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What They Did Well: Since November, they have been slightly better about posting articles that are relevant.

What Could Be Improved: They could be better with engaging with their audience. Polls and questionnaires would be helpful.

Mimic Method

The Mimic Method had posted more than 40 videos on their Facebook page and that’s where I saw the most activity. They racked up tens of thousands of likes, with certain videos drawing in more than 8,000 views. This was easily the most effective form of communication with their followers.

Pinned at the top was a description of their company and a link to their website. They had 3,800 followers but I noticed that they had pretty low user engagement. Their posts were pretty steady. They had live stream Q and A’s, polls, helpful blog posts about language learning, and positive student testimonials. I noticed that their ten most recent posts had triple the user engagement than the previous ones. Also, compared to the number of likes they had, they received a large number of shares on their posts.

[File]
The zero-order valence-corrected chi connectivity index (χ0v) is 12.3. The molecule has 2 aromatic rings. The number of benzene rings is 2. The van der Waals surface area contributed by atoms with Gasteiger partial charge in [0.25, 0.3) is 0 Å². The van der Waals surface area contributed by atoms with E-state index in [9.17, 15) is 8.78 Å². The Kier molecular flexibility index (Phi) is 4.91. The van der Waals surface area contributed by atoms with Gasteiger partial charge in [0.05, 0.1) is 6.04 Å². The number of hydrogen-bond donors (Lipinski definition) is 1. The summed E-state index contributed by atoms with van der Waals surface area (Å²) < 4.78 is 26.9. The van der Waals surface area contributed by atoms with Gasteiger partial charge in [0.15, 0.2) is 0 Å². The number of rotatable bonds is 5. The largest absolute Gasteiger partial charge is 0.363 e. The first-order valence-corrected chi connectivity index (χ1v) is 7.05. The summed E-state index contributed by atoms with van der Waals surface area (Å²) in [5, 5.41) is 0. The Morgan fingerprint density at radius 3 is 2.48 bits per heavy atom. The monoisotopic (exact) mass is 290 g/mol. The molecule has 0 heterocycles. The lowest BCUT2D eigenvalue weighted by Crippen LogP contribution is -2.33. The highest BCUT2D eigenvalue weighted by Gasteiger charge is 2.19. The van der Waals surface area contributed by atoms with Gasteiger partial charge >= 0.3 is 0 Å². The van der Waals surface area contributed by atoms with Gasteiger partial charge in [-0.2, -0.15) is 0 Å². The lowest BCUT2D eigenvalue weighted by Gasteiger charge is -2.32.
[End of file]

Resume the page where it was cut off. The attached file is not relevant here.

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What They Did Well: Steady flow of fun videos and increased user engagement.

What Could Be Improved: Responding to user comments.

Expanish

Expanish has a slightly different approach to Facebook. The top of their profile shows a lot of information on the company, including Facebook user ratings, a lengthy description of the programs they offer, and a list of upcoming events. The first thing I noticed is that they have about double the likes as The Mimic Method. Expanish posts a lot of photos of happy students with their diplomas and events they’ve hosted at the school.